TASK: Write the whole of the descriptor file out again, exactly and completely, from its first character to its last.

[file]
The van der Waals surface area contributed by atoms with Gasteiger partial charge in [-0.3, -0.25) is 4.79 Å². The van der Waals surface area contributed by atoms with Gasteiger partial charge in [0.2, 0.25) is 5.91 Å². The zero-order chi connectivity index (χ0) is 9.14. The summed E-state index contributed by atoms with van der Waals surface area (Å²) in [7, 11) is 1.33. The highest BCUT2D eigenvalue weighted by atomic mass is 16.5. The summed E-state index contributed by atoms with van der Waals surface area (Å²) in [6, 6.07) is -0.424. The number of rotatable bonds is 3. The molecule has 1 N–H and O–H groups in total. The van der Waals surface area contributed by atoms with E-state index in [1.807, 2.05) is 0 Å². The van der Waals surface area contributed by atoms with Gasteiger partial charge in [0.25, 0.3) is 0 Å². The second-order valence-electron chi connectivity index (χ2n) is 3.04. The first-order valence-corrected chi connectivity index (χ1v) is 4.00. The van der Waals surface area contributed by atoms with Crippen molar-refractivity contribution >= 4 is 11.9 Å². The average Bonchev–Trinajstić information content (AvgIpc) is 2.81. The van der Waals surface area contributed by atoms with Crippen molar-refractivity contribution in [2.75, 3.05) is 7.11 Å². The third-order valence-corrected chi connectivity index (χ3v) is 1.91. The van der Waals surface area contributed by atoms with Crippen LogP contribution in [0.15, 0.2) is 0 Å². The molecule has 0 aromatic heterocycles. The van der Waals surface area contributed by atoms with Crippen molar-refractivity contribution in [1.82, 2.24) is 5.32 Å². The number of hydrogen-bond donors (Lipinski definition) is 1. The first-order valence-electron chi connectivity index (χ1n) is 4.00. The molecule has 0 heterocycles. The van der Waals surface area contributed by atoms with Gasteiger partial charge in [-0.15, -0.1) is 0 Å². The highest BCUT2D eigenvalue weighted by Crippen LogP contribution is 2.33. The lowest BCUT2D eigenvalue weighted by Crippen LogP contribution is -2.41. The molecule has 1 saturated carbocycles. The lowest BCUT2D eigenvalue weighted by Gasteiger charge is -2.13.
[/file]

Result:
The van der Waals surface area contributed by atoms with Gasteiger partial charge in [-0.3, -0.25) is 4.79 Å². The van der Waals surface area contributed by atoms with Gasteiger partial charge in [0.2, 0.25) is 5.91 Å². The zero-order chi connectivity index (χ0) is 9.14. The summed E-state index contributed by atoms with van der Waals surface area (Å²) in [7, 11) is 1.33. The highest BCUT2D eigenvalue weighted by atomic mass is 16.5. The summed E-state index contributed by atoms with van der Waals surface area (Å²) in [6, 6.07) is -0.424. The number of rotatable bonds is 3. The molecule has 1 N–H and O–H groups in total. The van der Waals surface area contributed by atoms with E-state index in [1.807, 2.05) is 0 Å². The van der Waals surface area contributed by atoms with Gasteiger partial charge in [0.25, 0.3) is 0 Å². The second-order valence-electron chi connectivity index (χ2n) is 3.04. The first-order valence-corrected chi connectivity index (χ1v) is 4.00. The van der Waals surface area contributed by atoms with Crippen molar-refractivity contribution >= 4 is 11.9 Å². The average Bonchev–Trinajstić information content (AvgIpc) is 2.81. The van der Waals surface area contributed by atoms with Crippen molar-refractivity contribution in [2.75, 3.05) is 7.11 Å². The third-order valence-corrected chi connectivity index (χ3v) is 1.91. The van der Waals surface area contributed by atoms with Crippen LogP contribution in [0.15, 0.2) is 0 Å². The molecule has 0 aromatic heterocycles. The van der Waals surface area contributed by atoms with Crippen molar-refractivity contribution in [1.82, 2.24) is 5.32 Å². The number of hydrogen-bond donors (Lipinski definition) is 1. The first-order valence-electron chi connectivity index (χ1n) is 4.00. The molecule has 0 heterocycles. The van der Waals surface area contributed by atoms with Gasteiger partial charge in [-0.15, -0.1) is 0 Å². The highest BCUT2D eigenvalue weighted by Crippen LogP contribution is 2.33. The lowest BCUT2D eigenvalue weighted by Crippen LogP contribution is -2.41. The molecule has 1 saturated carbocycles. The lowest BCUT2D eigenvalue weighted by Gasteiger charge is -2.13.